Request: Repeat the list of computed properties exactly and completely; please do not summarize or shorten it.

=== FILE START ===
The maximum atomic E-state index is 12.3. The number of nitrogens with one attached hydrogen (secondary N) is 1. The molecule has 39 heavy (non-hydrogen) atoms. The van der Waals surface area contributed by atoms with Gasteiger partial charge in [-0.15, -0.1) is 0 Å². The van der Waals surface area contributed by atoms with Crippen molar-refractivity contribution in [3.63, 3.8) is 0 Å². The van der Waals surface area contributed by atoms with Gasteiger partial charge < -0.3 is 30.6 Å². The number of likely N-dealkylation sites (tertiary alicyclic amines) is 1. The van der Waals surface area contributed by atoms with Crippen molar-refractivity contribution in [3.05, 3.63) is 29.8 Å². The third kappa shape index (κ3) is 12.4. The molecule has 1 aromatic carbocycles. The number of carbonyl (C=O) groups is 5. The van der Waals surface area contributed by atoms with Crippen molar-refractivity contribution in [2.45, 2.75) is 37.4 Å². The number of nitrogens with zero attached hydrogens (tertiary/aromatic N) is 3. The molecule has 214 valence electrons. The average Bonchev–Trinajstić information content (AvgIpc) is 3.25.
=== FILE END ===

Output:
The maximum atomic E-state index is 12.3. The number of nitrogens with one attached hydrogen (secondary N) is 1. The molecule has 39 heavy (non-hydrogen) atoms. The van der Waals surface area contributed by atoms with Gasteiger partial charge in [-0.15, -0.1) is 0 Å². The van der Waals surface area contributed by atoms with Crippen molar-refractivity contribution in [3.63, 3.8) is 0 Å². The van der Waals surface area contributed by atoms with Gasteiger partial charge < -0.3 is 30.6 Å². The number of likely N-dealkylation sites (tertiary alicyclic amines) is 1. The van der Waals surface area contributed by atoms with Crippen molar-refractivity contribution in [3.05, 3.63) is 29.8 Å². The third kappa shape index (κ3) is 12.4. The molecule has 1 aromatic carbocycles. The number of carbonyl (C=O) groups is 5. The van der Waals surface area contributed by atoms with Crippen molar-refractivity contribution in [2.45, 2.75) is 37.4 Å². The number of nitrogens with zero attached hydrogens (tertiary/aromatic N) is 3. The molecule has 214 valence electrons. The average Bonchev–Trinajstić information content (AvgIpc) is 3.25.